There are likewise many people born into Muslim countries or raised by Muslim families, who if you asked them if they believed in the Quran would say, “yes.” If you asked if they believed in the jihad, they would deny it and they would be telling the truth. There are millions of such people, and yes, they are peaceful Muslims.
There are also Muslims who see the jihad verses and choose to interpret them differently.
However, any Muslim who takes the Quran seriously and literally, who truly understands the entire message, not only accepts the Jihad commands, but also believes that it is okay to lie during a time of war.
Mohammad says it himself:
“Lying is wrong, except in three things; the lie of a man to his wife to make her content with him, a lie to an enemy, for war is deception, or a lie to settle trouble between people” (Hadith, Mussnad Ahmad 6:459).
If Muslims are allowed to lie during a time of war and deny that they believe in jihad, a serious question begs to be asked: When is militant Islam not at war?
This explains why the idea of a “moderate” organization like CAIR (Council on American-Islamic Relations) having ties to terrorist groups is not a stretch of the imagination.
Although CAIR officials deny the connection, FBI agent Lara Burns, giving testimony at a 2010 trial regarding CAIR’s connection with the Palestine Committee and its relationship to Hamas, read from the transcript of a 1993 Hamas supporter group in Philadelphia that discussed the idea of starting a new organization with a less threatening name. She quoted Holy Land Foundation President Shukri Abu Baker:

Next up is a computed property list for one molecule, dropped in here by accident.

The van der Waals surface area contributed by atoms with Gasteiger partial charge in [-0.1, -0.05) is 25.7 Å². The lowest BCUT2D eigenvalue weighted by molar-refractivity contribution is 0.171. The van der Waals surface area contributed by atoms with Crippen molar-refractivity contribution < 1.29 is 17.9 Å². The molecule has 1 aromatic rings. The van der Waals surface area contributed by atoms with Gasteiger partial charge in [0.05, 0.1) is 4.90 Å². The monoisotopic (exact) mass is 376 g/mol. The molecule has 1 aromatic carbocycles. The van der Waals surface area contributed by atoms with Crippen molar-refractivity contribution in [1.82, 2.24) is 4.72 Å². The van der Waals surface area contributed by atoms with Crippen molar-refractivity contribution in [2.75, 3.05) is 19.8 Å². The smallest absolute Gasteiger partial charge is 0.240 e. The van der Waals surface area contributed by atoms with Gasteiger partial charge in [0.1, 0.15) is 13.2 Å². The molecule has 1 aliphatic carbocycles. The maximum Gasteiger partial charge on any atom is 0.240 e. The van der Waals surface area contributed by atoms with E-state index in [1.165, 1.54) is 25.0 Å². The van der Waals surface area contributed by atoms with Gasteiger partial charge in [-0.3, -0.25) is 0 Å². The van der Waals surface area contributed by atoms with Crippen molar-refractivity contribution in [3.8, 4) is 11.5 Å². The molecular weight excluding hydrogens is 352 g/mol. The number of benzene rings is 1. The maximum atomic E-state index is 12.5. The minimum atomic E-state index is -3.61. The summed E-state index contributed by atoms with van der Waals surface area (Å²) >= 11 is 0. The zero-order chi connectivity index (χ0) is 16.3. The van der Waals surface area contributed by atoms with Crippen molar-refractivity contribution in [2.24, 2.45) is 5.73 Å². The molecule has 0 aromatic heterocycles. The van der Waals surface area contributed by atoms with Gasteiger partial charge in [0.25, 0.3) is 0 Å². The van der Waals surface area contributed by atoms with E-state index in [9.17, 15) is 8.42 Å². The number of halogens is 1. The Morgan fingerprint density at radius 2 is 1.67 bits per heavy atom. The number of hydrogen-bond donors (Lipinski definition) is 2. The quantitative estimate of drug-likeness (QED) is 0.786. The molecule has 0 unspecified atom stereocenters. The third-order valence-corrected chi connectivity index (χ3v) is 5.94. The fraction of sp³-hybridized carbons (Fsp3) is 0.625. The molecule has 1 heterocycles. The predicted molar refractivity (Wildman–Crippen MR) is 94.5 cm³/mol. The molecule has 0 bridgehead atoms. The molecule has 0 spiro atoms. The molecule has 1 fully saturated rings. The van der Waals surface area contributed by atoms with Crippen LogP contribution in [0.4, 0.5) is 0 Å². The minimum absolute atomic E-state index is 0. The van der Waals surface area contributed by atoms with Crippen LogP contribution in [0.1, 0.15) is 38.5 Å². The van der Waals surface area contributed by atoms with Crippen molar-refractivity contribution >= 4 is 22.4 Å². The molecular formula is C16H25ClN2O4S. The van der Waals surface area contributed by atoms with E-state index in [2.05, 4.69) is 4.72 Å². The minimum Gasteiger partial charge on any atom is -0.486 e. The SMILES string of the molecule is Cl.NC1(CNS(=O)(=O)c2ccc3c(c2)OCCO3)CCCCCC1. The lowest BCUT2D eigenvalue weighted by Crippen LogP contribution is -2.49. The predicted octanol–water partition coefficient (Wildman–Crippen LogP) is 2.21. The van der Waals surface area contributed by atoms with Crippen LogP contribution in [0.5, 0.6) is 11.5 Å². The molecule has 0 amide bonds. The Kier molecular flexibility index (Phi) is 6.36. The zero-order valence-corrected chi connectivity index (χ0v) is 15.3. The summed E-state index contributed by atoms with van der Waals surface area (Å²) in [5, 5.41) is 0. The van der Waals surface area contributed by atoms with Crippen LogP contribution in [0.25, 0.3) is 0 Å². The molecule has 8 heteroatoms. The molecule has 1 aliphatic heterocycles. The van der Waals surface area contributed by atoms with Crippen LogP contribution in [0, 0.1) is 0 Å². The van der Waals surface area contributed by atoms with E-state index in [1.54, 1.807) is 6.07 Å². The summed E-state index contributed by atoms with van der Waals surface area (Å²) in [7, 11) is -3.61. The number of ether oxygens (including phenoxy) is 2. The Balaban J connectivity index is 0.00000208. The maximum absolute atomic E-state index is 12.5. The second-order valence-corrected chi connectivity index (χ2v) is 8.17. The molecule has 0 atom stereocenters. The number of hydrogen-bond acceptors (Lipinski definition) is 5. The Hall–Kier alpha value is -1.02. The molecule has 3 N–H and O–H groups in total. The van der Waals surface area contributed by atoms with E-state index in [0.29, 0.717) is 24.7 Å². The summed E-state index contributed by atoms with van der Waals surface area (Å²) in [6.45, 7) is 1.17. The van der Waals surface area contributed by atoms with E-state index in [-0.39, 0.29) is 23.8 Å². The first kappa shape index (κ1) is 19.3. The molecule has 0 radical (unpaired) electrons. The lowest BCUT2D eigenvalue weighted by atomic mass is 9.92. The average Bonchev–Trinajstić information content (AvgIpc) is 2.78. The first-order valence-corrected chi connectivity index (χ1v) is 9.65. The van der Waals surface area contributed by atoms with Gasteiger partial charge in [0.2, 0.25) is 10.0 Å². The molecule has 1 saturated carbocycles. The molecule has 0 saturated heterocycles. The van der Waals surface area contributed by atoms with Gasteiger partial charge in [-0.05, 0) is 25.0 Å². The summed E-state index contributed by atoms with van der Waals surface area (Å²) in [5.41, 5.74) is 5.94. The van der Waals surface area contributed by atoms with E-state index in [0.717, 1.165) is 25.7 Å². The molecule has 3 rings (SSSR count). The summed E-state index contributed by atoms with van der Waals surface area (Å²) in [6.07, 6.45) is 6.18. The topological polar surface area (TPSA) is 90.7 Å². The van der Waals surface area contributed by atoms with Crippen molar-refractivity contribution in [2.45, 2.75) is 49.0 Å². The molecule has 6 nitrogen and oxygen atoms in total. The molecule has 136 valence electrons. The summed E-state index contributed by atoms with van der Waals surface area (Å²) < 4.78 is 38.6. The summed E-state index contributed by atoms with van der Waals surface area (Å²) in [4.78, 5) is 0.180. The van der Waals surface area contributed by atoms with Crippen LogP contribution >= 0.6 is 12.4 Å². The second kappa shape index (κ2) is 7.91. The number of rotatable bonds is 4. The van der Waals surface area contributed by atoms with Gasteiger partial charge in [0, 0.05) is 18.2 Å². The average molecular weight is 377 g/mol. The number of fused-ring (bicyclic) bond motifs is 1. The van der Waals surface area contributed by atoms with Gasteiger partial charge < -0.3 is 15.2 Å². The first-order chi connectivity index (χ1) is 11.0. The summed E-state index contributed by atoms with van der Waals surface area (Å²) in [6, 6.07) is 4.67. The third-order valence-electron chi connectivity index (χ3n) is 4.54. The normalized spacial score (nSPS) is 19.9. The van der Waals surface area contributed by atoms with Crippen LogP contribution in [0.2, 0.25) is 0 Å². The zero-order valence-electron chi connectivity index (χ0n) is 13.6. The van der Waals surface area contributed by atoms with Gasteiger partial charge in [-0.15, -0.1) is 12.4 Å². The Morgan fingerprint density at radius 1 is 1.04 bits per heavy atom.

“And let’s not hoist a large Islamic flag, and let’s not be barbaric-talking. We will remain a front so that if the thing happens, we will benefit from the new happenings instead of having all of our organizations classified and exposed.”
Daniel Pipes and Sharon Chadha pointed to similar connections in a 2005 article for Front Page Magazine: “The Institute of Islamic Thought, an institution linked to the Muslim Brotherhood, gave CAIR’s Washington office $14,000.00 in 2003.”
Whether we’re talking about the Muslim Brotherhood, Hamas or the most current horrific incarnation of evil, ISIS, each organization is really the same cereal in different boxes. The accurate title describing all of them is Militant Islam.
Although “militant Islam” is really just the literal teaching of the Quran, we can use the term as a conventional reference point. In doing so we distinguish peaceful from non-peaceful Muslims.
All branches of militant Islam have declared war on the non-Muslim and have specifically articulated this goal as war against United States. Since they get their cues from the Quran and not U.S. Middle Eastern policy, we’d best put away the self imposed guilt, mindless diplomacy, and ultimately useless surgical military responses. The only way to end this war is to truly win this war.
Yes, there are many nominal Muslims, but a dedicated Muslim who accepts the Quran literally and truly understands it is not allowed to be moderate. It is time for U.S. foreign policy to end its own moderation.
This is Bob Siegel, making the obvious, obvious.
Bob Siegel is a weekend radio talk show host on KCBQ and a columnist. Details of his show can be found at www.bobsiegel.net